On Presence: From an Introvert

Steven Rozzi immersed himself in the slow spirit of my work day, and also in my daily life, by living with me for 5 days after he left his 9-5 to change life directions. These are his un-edited observations in his own words both about what he learned, and about what was uncomfortable.
I hope your “201” wallet reminds you that you have taken a thing in your hands, and turned it from scrap to something useful and beautiful. Perhaps you’ll find some parallels in your wilderness journey. You’re always welcome back here, friend.
– W. Cabal


Zen Gimmicks

When I spent five days with Walter at his home and in his studio, what struck me was not the quality or depth of his leather knowledge, but the presence with which he carried himself as we talked and worked. He was rarely distracted. His eye contact, the insight of his questions, which could only come from listening, wasn’t some Zen gimmick. He just didn’t have any distractions. That lack of distraction doesn’t just give him the clarity to design, but it also gives him the focus to be present with the people around him.

At first, it made me a bit uncomfortable.

After I arrived at LAX, Walter and I took the bus back to his house. A few minutes into our trip, he returned to our seat from speaking with the bus driver and asked, “Do you speak Spanish?” Minutes later, I was trying to translate the driver’s directions to a place in a city that I know nothing about to a man who only speaks Spanish. He had recently arrived from Chicago with his son. After a few trips between the bus driver and this guy, another man sitting across from us, a black man in his 40s, speaks up in Spanish and starts helping me give directions.

Integration and Introversion

Soon enough, me, Walter, the man from Chicago, our new translator, and a number of folks sitting around us were all laughing at our attempts to communicate.The weird thing about this is that Walter, like me, is extremely introverted.

By default we are in our heads, thinking deeply. Alone. We need to analyze each tiny facet of a particular thought, emotion, or image. When our introversion is unchecked, other people are more annoying than helpful because we are so focused on what we are thinking or feeling. As a result, each introvert develops their own way to interact without people without losing their mind.

Witnessing how Walter, the introvert, interacts with people was weirdly inspiring.

A Way of Living

These types of interactions were not an isolated incident during my time with Walter. After living with him and his wife Alicia for a few days, I can see how it’s possible for an introvert like him or me to be so present with people.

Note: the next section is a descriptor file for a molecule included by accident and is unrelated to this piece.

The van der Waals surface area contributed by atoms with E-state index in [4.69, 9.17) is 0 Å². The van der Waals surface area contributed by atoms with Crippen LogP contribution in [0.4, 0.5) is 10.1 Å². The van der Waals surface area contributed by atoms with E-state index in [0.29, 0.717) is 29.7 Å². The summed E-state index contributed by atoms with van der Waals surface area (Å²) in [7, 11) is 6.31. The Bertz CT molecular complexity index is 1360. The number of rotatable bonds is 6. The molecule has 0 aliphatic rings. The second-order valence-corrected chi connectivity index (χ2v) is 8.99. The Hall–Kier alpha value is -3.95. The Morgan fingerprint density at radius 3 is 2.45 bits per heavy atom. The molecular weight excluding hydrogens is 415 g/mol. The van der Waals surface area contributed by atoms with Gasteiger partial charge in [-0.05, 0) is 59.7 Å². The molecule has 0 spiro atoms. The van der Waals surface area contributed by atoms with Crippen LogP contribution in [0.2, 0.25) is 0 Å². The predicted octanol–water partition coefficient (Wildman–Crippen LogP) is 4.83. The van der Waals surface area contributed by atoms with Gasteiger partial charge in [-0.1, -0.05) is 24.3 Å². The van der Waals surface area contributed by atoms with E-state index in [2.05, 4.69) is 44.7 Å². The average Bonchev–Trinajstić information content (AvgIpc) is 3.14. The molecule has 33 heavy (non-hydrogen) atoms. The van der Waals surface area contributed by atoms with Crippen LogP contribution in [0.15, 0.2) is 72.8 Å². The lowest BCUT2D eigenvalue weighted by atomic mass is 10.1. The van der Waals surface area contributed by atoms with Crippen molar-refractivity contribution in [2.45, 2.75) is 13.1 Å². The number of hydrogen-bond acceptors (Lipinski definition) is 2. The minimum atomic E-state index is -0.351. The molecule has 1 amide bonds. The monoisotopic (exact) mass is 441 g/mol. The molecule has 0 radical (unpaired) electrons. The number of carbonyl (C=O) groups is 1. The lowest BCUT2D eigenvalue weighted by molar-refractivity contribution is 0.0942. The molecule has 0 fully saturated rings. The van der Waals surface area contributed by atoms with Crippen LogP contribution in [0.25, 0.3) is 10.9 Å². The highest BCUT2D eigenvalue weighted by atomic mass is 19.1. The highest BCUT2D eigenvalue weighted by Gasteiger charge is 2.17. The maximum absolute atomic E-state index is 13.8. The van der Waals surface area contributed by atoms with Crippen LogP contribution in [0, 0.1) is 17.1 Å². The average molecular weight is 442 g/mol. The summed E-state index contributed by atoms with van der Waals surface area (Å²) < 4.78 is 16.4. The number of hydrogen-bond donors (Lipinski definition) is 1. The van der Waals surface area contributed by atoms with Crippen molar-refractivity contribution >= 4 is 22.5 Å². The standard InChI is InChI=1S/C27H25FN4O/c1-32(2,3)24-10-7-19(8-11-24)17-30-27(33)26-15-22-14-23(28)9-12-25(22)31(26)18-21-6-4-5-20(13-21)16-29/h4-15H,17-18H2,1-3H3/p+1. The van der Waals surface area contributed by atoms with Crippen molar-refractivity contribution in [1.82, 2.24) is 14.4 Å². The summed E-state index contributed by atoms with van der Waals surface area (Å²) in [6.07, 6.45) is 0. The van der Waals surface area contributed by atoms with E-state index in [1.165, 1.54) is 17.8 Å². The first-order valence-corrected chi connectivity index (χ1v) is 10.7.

This wasn’t just revealed in his interactions, but in how he arranges his life. His living room – sparse and welcoming – is centered around the coffee table where he and Alicia sit on the floor to eat their meals. Clothing: simple, single-colored button downs and plain chinos. His work day is slow and metered, balanced between leather, writing, and taking a rest to cook and eat lunch.

Less But Better

Walter introduced me to the work of a German designer named Dieter Rams, who said that good design is unobtrusive. (Rams also dresses like Walter – no coincidence there whatsoever.) Not only is this lack of distraction evident in the design of Walter’s products, but it is evident in the design of his life. He focuses on a few things and does them well, which gives him the mental, emotional, and social capacity to be present to his own life.



What I learned from Walter is to de-clutter my life. Wallets don’t need a million pockets for your eight credit cards and the business card of everyone you’ve ever met. Walter’s apartment doesn’t need two couches and a 40-inch TV. I don’t need a game on my phone where all you do is tap the screen as quickly as possible. Instead of helping a wallet be a wallet, a million pockets get quickly filled and the wallet no longer serves well as a wallet. When lounging around watching TV becomes the default in a home, there is less meaningful connection between the people who live there. Tapping a screen for hours on end doesn’t help me get to grad school or reduce stress (and it hurts my arms eventually).

I’m often frustrated by my time spent with other people because I find it hard to focus and really connect with them. More often than not, this is because I’m spending my time on things that are more obtrusive than useful to me. Silly phone games. 3-minute interviews on YouTube. Wondering what that one question that one person asked me really meant.

My time in Pomona reminded me of something that’s easy to forget – focus on the good, the true, the beautiful, the things that help me to be me.

Here’s to the slow spirit.

 Guest Post by Steven Rozzi


About Steven

Steven lives in Belmont, CA. After getting his BA in sociology from UC Berkeley, he has served coffee, interned with a community development non-profit, and coordinated local engagement for his home church. Now he spends time in coffee shops reading, writing, and preparing to pursue a PhD in Sociology.
When he’s not doing that, he is either playing guitar on the streets or playing Dungeons & Dragons with friends.
Stalk him on instagram at @steventherozzi
Tagged with: In Their Own Words

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